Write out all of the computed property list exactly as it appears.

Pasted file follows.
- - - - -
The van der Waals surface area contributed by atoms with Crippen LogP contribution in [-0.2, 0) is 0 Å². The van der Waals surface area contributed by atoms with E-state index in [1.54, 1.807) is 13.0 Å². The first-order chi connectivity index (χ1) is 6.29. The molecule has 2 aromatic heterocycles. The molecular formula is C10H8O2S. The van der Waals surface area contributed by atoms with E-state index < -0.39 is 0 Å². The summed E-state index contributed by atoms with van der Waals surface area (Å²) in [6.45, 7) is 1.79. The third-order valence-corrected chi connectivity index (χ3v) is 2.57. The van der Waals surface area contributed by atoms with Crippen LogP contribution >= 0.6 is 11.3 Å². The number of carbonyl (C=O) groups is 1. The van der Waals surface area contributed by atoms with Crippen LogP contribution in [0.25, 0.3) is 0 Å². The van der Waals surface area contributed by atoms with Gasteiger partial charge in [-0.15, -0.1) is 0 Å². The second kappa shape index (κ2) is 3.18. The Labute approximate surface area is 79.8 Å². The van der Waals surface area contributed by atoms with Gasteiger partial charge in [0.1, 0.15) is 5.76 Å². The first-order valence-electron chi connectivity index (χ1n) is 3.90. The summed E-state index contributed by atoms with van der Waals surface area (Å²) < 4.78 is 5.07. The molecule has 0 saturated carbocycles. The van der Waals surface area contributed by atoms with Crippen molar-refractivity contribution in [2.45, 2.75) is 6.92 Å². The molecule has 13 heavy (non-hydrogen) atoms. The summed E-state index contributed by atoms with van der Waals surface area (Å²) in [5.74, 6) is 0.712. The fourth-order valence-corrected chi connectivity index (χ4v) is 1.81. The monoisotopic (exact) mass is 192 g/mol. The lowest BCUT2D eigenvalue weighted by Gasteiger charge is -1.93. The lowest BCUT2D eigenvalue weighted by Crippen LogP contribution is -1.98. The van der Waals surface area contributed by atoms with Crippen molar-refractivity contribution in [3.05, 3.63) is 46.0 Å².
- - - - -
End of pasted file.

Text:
The van der Waals surface area contributed by atoms with Crippen LogP contribution in [-0.2, 0) is 0 Å². The van der Waals surface area contributed by atoms with E-state index in [1.54, 1.807) is 13.0 Å². The first-order chi connectivity index (χ1) is 6.29. The molecule has 2 aromatic heterocycles. The molecular formula is C10H8O2S. The van der Waals surface area contributed by atoms with E-state index < -0.39 is 0 Å². The summed E-state index contributed by atoms with van der Waals surface area (Å²) in [6.45, 7) is 1.79. The third-order valence-corrected chi connectivity index (χ3v) is 2.57. The van der Waals surface area contributed by atoms with Crippen LogP contribution >= 0.6 is 11.3 Å². The number of carbonyl (C=O) groups is 1. The van der Waals surface area contributed by atoms with Crippen LogP contribution in [0.25, 0.3) is 0 Å². The van der Waals surface area contributed by atoms with Gasteiger partial charge in [-0.15, -0.1) is 0 Å². The second kappa shape index (κ2) is 3.18. The Labute approximate surface area is 79.8 Å². The van der Waals surface area contributed by atoms with Gasteiger partial charge in [0.1, 0.15) is 5.76 Å². The first-order valence-electron chi connectivity index (χ1n) is 3.90. The summed E-state index contributed by atoms with van der Waals surface area (Å²) < 4.78 is 5.07. The molecule has 0 saturated carbocycles. The van der Waals surface area contributed by atoms with Crippen molar-refractivity contribution in [2.45, 2.75) is 6.92 Å². The molecule has 13 heavy (non-hydrogen) atoms. The summed E-state index contributed by atoms with van der Waals surface area (Å²) in [5.74, 6) is 0.712. The fourth-order valence-corrected chi connectivity index (χ4v) is 1.81. The monoisotopic (exact) mass is 192 g/mol. The lowest BCUT2D eigenvalue weighted by Gasteiger charge is -1.93. The lowest BCUT2D eigenvalue weighted by Crippen LogP contribution is -1.98. The van der Waals surface area contributed by atoms with Crippen molar-refractivity contribution in [3.05, 3.63) is 46.0 Å².